The Primaries, a reflection

A candidate who, broadly speaking, shares my values won the Democratic primary replacing Nita Lowey, my congresswoman. Of course, this is within the narrow Overton Window that is American Politics.

Almost all the primary candidates did. That said, they each would have also quickly encountered the same political constraints in practice so the claims of being “progressive” didn’t weigh too much on my consciousness. Several candidates were truly brilliant; a couple were remarkably sharp and incisive. One who I thought had the most emotional competence didn’t even get 600 votes as of this blog.

I’m concerned, however, by the way social media frames our decisions and nationalizes our discussions. In my view, local politics vets effective public leaders; it holds national politicians accountable. It teaches people what matters to the average voter. I would rather get to know someone slowly over years than in a media blitz. So in my book, competence > enthusiasm, and charisma ≠ character.

I hope that the amazing candidates who ran and lost continue to find ways to lead and be connected in their communities. We have housing issues; our county infrastructure is fragile. We have very tangible issues here in Westchester that require leaders.

Congratulations Mondaire Williams.

Monuments and Black Jesus

It’s been a bad few weeks for monuments.

I’m not overly concerned with whether many stay or go. There are a wide variety of buildings, or permanent structures, that represent our cultural values and aspirations. They become fixtures that we seek to be remembered by, or to force others to remember.

Some will last and some won’t.

I’m glad that the symbols of the confederacy are being removed.  Let the monuments be placed in cemeteries or museums. There is no need to memorialize the slaveholder rebellion. It was four years of history, and there are a bazillion other reasons to value southern culture. We can visit the images of the stars and bars in a book.

Other monuments are more complicated. I’m glad to see some fall, but I remain perplexed by the choices about whose monument gets to stand. I wonder why and then who decides what stands and what doesn’t.  Was there a committee meeting I missed when Grant was being decided?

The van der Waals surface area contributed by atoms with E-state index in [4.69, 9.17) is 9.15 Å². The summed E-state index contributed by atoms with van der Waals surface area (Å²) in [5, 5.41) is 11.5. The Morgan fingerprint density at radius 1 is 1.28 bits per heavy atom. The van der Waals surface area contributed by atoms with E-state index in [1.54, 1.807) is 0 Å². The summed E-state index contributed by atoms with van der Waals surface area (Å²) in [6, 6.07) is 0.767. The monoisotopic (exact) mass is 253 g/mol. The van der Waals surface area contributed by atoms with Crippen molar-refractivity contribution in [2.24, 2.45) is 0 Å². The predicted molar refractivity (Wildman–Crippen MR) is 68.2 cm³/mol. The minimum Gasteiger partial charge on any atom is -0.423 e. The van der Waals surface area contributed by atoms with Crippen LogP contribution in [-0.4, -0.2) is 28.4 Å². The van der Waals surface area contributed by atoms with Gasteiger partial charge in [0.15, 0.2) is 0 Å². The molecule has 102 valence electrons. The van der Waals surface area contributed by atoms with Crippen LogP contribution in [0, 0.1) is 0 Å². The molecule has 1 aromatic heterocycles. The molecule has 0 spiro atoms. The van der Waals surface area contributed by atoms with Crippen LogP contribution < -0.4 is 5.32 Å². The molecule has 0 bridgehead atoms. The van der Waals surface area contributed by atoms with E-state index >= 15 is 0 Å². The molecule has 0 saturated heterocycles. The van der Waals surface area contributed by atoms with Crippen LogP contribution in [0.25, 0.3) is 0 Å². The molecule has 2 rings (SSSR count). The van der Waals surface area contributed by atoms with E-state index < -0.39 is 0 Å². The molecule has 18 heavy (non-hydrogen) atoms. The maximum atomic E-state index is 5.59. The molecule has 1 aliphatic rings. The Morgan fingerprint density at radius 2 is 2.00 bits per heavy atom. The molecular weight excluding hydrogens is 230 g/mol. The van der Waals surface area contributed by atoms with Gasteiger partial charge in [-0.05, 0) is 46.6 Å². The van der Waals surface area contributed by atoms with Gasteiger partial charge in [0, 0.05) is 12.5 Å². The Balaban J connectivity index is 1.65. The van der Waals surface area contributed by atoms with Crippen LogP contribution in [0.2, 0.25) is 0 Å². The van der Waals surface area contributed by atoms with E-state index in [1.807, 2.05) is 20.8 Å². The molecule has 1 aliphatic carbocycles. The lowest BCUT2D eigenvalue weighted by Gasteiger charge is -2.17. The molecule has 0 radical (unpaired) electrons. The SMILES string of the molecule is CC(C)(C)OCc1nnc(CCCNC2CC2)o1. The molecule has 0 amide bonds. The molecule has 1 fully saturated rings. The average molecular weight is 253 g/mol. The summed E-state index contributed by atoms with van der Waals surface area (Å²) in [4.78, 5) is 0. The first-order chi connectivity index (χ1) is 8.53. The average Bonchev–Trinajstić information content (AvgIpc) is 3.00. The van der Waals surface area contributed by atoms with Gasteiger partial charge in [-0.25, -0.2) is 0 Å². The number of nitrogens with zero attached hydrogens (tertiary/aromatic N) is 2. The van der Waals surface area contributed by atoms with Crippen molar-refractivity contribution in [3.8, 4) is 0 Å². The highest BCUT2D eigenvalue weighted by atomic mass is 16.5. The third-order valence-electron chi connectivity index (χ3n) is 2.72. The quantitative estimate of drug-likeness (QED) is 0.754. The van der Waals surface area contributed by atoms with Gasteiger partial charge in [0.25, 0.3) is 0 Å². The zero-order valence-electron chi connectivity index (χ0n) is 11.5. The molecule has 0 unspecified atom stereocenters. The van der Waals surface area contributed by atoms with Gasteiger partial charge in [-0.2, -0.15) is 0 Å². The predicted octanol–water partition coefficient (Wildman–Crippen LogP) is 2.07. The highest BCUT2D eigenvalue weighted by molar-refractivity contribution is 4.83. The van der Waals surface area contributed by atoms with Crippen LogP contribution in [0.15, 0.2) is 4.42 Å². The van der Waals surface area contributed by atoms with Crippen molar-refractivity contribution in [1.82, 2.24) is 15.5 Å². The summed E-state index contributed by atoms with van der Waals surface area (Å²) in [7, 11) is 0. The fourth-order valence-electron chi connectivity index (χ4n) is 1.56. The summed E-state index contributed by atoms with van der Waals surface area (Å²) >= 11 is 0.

Some monuments can be opportunities for us to think more complicated thoughts about our past. I remember how disappointed I was when my father shared with me a more complicated description about Lincoln.  I’d already at a young age come to terms that our founding wasn’t as pretty as the textbooks say. That knowledge helped me handle the complexity that any person brings to their context. Build a plaque for some and add some questions. Give a longer and broader retelling. Let us not be afraid of our history so much we must conceal it.

Similarly, there has been some conversation about the worship of monuments of white Jesus, and his presence in public spaces. First, it’s clear that there are no Nordic or European people in scripture. But the faith always comes inculturated – so we will often imagine Jesus (and Mary) in a fashion that is more like a mirror.  It’s similar to just as Shakespeare has become the property of all nations, scripture is important because it speaks to YOU.  When it doesn’t, then it is merely another book.

Some people have primarily experienced white representation of Jesus. In my view this is a diminished vision of God.  We need not dispense with it, expand our perception and vision of him. As we practice with a variety of images of who Jesus looks like for us now, we can better perceive the Christ in one another. If you have not done so, a practice of envisioning Black Jesus in your prayer life may be rewarding and edifying.

To end the monuments of racism in our minds, build new ones.